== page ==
He said that if Charles Connolly had tendered his notice to him on 17 March 1949 or any other day during that week he would not have accepted it, but would have referred him to the Personnel Department who would have then dealt with the matter. He said that Notice of termination of employment offered on the 2pm to 10pm shift was never accepted by the Mill Superintendent on duty and that he had never accepted notice from any employee other than when on night duty.
The Mil Superintendent said that Charles Connolly had been employed with him on the night shift the following week Monday 21 March to Saturday 26 March 1949 and said that he did not remember Charles Connolly giving his notice during that week, saying that had he done so that he would have left a note for the Assistant Personnel Manager who the same day would forward him the official Notice of Termination of employment.
When the Assistant Personnel Manager at J Bibby & Sons Ltd was questioned, he said, 'The system adopted by my firm when an employee wishes to give notice of the termination of his employment is for him to report to me. I then make out a notice in triplicate and send the to the Time Office via the Welfare Office, for entering in the firm's records. Immediately on being informed of a man's wish to leave I make this note out and send it forward. If an employee is on night duty and wishes to give notice, he would tell the Night Superintendent, who in turn informs me the following morning and I would then make the notices out. We have such a large turnover with our labour that I never delay in making out these notices. I produce the Notice of Termination in respect of C Connolly which I wrote out on the 22 March 1949. This Notice of Termination was not given to me before 22 March 1949. I do not remember how I received it, if it was from the man himself or from his Night Superintendent. In either event I would make the notice out immediately'.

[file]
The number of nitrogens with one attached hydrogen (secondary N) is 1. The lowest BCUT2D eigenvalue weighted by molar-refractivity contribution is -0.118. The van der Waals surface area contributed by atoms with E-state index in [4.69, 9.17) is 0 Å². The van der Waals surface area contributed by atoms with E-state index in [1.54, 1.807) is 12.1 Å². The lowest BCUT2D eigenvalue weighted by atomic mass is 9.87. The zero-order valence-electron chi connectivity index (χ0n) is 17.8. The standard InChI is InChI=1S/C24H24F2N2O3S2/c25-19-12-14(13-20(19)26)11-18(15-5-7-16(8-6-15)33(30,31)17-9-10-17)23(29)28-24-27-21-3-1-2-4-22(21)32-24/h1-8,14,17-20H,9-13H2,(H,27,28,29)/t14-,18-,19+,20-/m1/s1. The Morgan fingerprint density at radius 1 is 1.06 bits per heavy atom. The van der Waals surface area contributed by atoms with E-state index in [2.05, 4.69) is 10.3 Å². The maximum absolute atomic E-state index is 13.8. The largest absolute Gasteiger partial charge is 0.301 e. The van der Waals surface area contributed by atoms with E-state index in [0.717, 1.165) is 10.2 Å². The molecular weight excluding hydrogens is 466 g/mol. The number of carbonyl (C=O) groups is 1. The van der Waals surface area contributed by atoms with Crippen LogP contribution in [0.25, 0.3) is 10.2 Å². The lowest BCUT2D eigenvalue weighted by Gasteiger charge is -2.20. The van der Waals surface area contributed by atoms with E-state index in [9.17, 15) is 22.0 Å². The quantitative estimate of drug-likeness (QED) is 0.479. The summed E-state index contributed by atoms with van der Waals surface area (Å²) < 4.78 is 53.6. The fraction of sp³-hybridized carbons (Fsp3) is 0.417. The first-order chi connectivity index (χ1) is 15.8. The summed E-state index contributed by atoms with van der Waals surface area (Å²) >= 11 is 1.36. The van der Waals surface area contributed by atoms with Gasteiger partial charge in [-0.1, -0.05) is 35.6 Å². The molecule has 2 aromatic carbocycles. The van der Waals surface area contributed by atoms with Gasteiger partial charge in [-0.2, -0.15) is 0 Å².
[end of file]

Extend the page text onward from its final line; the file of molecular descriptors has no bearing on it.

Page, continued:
The timekeeper employed by J Bibby and Sons Ltd said that he was responsible for keeping the records of all employees of the company and said that Charles Connolly commenced his employment with the firm on 13 September 1948 as a mill labourer in the compounds packing department and was engaged on shift work which consisted of weekly tours of duty, mornings 6am to 2.15pm afternoons 2pm until 10.15pm and nights 10pm to 6.15am. He said that during the weekending 19 March 1949 Charles Connolly was employed on duty from 2pm until 10.15pm and that that week he had ceased working on the Friday 18 March 1949 at 10.15pm and that the Saturday 19 March and Sunday 20 March 1949 were his week end break.
The timekeeper said that Charles Connolly ceased his employment with the company on 26 March 1949 but was not in a position to say whether he had given his intention to leave on 17 March 1949.